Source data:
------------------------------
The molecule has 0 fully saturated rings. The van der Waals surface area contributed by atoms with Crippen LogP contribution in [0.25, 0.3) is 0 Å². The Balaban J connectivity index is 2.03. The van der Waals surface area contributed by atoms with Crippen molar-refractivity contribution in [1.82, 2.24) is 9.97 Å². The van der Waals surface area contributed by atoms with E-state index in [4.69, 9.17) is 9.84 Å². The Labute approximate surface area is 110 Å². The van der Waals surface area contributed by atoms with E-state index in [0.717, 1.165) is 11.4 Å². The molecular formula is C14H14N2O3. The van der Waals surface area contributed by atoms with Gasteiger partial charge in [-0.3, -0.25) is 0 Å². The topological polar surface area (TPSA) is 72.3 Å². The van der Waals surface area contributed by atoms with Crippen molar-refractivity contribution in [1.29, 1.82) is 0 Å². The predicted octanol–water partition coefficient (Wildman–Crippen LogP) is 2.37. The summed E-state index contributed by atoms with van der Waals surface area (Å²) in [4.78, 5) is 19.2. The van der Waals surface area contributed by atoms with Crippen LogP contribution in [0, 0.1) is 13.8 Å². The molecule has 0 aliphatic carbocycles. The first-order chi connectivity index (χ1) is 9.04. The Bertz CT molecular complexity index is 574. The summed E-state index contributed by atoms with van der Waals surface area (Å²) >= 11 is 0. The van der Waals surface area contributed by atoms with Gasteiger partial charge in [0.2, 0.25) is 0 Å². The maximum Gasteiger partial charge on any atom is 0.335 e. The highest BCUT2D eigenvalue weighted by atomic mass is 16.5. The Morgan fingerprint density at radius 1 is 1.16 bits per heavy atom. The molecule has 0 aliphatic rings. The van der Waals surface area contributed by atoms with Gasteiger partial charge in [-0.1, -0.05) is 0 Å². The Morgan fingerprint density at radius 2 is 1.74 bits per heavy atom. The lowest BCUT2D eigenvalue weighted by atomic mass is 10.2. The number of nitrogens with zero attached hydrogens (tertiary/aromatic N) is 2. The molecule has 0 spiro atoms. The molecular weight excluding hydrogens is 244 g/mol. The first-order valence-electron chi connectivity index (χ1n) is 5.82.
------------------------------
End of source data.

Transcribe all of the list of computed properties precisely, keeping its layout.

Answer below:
The molecule has 0 fully saturated rings. The van der Waals surface area contributed by atoms with Crippen LogP contribution in [0.25, 0.3) is 0 Å². The Balaban J connectivity index is 2.03. The van der Waals surface area contributed by atoms with Crippen molar-refractivity contribution in [1.82, 2.24) is 9.97 Å². The van der Waals surface area contributed by atoms with E-state index in [4.69, 9.17) is 9.84 Å². The Labute approximate surface area is 110 Å². The van der Waals surface area contributed by atoms with E-state index in [0.717, 1.165) is 11.4 Å². The molecular formula is C14H14N2O3. The van der Waals surface area contributed by atoms with Gasteiger partial charge in [-0.3, -0.25) is 0 Å². The topological polar surface area (TPSA) is 72.3 Å². The van der Waals surface area contributed by atoms with Crippen molar-refractivity contribution in [1.29, 1.82) is 0 Å². The predicted octanol–water partition coefficient (Wildman–Crippen LogP) is 2.37. The summed E-state index contributed by atoms with van der Waals surface area (Å²) in [4.78, 5) is 19.2. The van der Waals surface area contributed by atoms with Crippen LogP contribution in [0, 0.1) is 13.8 Å². The molecule has 0 aliphatic carbocycles. The first-order chi connectivity index (χ1) is 9.04. The Bertz CT molecular complexity index is 574. The summed E-state index contributed by atoms with van der Waals surface area (Å²) >= 11 is 0. The van der Waals surface area contributed by atoms with Gasteiger partial charge in [0.2, 0.25) is 0 Å². The maximum Gasteiger partial charge on any atom is 0.335 e. The highest BCUT2D eigenvalue weighted by atomic mass is 16.5. The Morgan fingerprint density at radius 1 is 1.16 bits per heavy atom. The molecule has 0 aliphatic rings. The van der Waals surface area contributed by atoms with Gasteiger partial charge in [-0.1, -0.05) is 0 Å². The Morgan fingerprint density at radius 2 is 1.74 bits per heavy atom. The lowest BCUT2D eigenvalue weighted by atomic mass is 10.2. The number of nitrogens with zero attached hydrogens (tertiary/aromatic N) is 2. The molecule has 0 spiro atoms. The molecular weight excluding hydrogens is 244 g/mol. The first-order valence-electron chi connectivity index (χ1n) is 5.82.